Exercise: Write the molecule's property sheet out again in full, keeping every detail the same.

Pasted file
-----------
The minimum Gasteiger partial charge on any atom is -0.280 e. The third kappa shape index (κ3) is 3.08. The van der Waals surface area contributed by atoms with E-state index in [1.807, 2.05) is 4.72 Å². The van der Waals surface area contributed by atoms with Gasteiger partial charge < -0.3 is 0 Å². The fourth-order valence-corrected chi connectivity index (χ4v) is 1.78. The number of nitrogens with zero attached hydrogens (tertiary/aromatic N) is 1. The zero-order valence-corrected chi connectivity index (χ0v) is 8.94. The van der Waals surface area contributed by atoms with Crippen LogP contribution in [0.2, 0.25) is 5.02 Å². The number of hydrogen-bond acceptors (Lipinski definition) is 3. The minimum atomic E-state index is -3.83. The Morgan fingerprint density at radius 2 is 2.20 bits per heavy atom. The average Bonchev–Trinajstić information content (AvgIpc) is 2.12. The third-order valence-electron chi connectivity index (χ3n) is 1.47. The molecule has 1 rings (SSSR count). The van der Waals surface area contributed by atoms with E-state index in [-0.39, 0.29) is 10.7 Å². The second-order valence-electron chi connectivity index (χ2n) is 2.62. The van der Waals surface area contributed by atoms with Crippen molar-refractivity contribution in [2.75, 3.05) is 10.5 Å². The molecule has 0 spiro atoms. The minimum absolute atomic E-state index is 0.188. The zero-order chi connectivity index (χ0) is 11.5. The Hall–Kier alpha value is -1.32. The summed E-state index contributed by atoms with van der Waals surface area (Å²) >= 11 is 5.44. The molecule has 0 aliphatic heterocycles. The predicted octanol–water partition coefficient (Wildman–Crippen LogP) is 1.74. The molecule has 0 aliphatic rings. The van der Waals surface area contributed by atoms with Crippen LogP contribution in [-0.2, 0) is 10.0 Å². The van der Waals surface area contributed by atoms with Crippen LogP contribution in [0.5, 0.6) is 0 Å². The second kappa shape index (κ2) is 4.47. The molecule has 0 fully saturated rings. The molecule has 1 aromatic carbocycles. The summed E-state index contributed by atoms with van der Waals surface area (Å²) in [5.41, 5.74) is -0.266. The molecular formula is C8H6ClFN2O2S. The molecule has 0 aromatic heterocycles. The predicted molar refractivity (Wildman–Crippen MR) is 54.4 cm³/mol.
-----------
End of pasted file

The minimum Gasteiger partial charge on any atom is -0.280 e. The third kappa shape index (κ3) is 3.08. The van der Waals surface area contributed by atoms with E-state index in [1.807, 2.05) is 4.72 Å². The van der Waals surface area contributed by atoms with Gasteiger partial charge < -0.3 is 0 Å². The fourth-order valence-corrected chi connectivity index (χ4v) is 1.78. The number of nitrogens with zero attached hydrogens (tertiary/aromatic N) is 1. The zero-order valence-corrected chi connectivity index (χ0v) is 8.94. The van der Waals surface area contributed by atoms with Crippen LogP contribution in [0.2, 0.25) is 5.02 Å². The number of hydrogen-bond acceptors (Lipinski definition) is 3. The minimum atomic E-state index is -3.83. The Morgan fingerprint density at radius 2 is 2.20 bits per heavy atom. The average Bonchev–Trinajstić information content (AvgIpc) is 2.12. The third-order valence-electron chi connectivity index (χ3n) is 1.47. The molecule has 1 rings (SSSR count). The van der Waals surface area contributed by atoms with E-state index in [-0.39, 0.29) is 10.7 Å². The second-order valence-electron chi connectivity index (χ2n) is 2.62. The van der Waals surface area contributed by atoms with Crippen molar-refractivity contribution in [2.75, 3.05) is 10.5 Å². The molecule has 0 spiro atoms. The minimum absolute atomic E-state index is 0.188. The zero-order chi connectivity index (χ0) is 11.5. The Hall–Kier alpha value is -1.32. The summed E-state index contributed by atoms with van der Waals surface area (Å²) >= 11 is 5.44. The molecule has 0 aliphatic heterocycles. The predicted octanol–water partition coefficient (Wildman–Crippen LogP) is 1.74. The molecule has 0 aliphatic rings. The van der Waals surface area contributed by atoms with Crippen LogP contribution in [-0.2, 0) is 10.0 Å². The van der Waals surface area contributed by atoms with Crippen LogP contribution in [0.5, 0.6) is 0 Å². The second kappa shape index (κ2) is 4.47. The molecule has 0 fully saturated rings. The molecule has 1 aromatic carbocycles. The summed E-state index contributed by atoms with van der Waals surface area (Å²) in [5.41, 5.74) is -0.266. The molecular formula is C8H6ClFN2O2S. The molecule has 0 aromatic heterocycles. The predicted molar refractivity (Wildman–Crippen MR) is 54.4 cm³/mol.